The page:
Experts are constantly telling us that inclusion and belonging come from authenticity. But what does this actually mean, asks Mike Thackray?
The inclusion goal of ‘authenticity’ is one we’re hearing a lot about at present.
The ability and promise that if we can be our authentic selves at work, then good things will follow.
This Holy Grail is not just sought-after, in some organisations it is actually promised as an employee offering. “Come and work here and we will allow you to be who you really are,” they say. Sounds great.
But what happens when ‘who you are’ doesn’t align perfectly with who you might need to be at work?
The last two years have helped accelerate a power shift from organisations to individual workers.
The advent of homeworking and greater flexibility in how we arrange our working lives, plus the insights that the pandemic has given us into others’ working conditions and personal lives, has increased the expectation that we should be allowed to work when, where and how we want.
Authenticity at work
Increasingly however, people are questioning the long-term validity and likely success of such an approach.
Let’s state at the outset that aspiring to create the organisational conditions under which your people can apply their skills and attributes in a truly authentic manner and have it work for the organisation at the same time is a very worthy goal.
If we have a perfect alignment between who someone is, what they are competent at, and what the organisation needs, then have we “solved” work?
I know from experience that if I acted in an unthinkingly authentic way in my organisation, I would likely be seeking alternative employment within weeks.
That’s not to say that there isn’t plenty of alignment between who I am, what I do and what is needed at my organisation, it’s just that there’s a whole other set of characteristics inherent to me that I would be wise not to demonstrate on a daily basis. I therefore need to act in a constructively authentic way that works for me and my employer.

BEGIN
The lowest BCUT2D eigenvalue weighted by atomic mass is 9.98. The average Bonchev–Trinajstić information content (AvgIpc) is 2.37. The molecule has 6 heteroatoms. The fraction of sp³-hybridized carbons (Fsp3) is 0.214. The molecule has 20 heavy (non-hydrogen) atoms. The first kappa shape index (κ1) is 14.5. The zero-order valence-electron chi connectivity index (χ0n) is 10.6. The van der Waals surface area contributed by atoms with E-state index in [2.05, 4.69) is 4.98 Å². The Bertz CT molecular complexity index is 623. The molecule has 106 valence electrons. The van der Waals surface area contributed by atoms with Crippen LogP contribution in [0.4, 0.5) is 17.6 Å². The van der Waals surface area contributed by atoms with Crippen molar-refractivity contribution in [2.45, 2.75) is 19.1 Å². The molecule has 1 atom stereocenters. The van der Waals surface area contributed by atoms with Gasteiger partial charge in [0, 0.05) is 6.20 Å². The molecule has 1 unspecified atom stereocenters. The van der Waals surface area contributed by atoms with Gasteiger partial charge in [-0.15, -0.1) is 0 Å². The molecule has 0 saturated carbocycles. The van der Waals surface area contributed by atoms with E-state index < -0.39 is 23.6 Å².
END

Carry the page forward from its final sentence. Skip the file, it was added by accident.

It’s all about me! Or is it?
If we want our organisations to succeed, we need to be mindful not just of individual needs, but of organisational needs as well. This might sound too obvious to even state – but this message appears to have been watered down recently and, in some cases, even lost.
We have heard several stories recently of leaders grappling with the hybrid working challenge, with managers requesting attendance at what they deemed to be key meetings and being met with push back from team members that such travel “no longer fits in” with their whole life. There is no easy answer to this; it requires a delicate balancing act.
Let’s reiterate. We want to aim for a situation where everything is aligned and people are able to be their authentic selves. This is not about rejecting the principle that we need to be far more mindful of personal circumstances, individual strengths and whole lives if we are to get the best of people. Rather, it is acknowledging that this has its limits if a business is to deliver on its strategy.
If part of my authentic self is being a compulsive flame thrower, what do we do when this clashes with the needs of the paper factory?
We are talking about the shifting power when those things are misaligned. If part of my authentic self is being a compulsive flame thrower, what do we do when this clashes with the needs of the paper factory?
The performance conversation
In this world where employees appear to have greater power and choice in certain (but not all) sectors, how do we constructively manage performance and create expectations that employees need to meet?
Build leaders’ and managers’ ability to have adult conversations: While leaders need to be emotionally intelligent and tuned into individual needs, they also need to be more willing and able to have adult conversations about balancing the needs of the individual, team and organisation as and when the need arises. Note that we have reframed “difficult” conversations; think of them instead as simply an adult-to-adult discussion.
Develop scenarios/use-cases for leaders to practise articulating boundaries: Leaders and managers need to be better at articulating the boundaries between self and organisation. We recommend using stories and principles rather than rules or absolutes. This ambiguity and comfort with tackling situations as they arise is not a natural state for many people, so leaders need frameworks to help them navigate this ambiguity.
Revisit assessment and onboarding processes: Effective performance management is underpinned by getting the recruitment and onboarding right from the start. If we are going to allow people to be their authentic selves, then it’s wise to check up-front that they possess the qualities and characteristics we want to represent and lead our culture. By doing so, we are better able to allow people to be their authentic selves at work, or at least reach a point of constructive authenticity.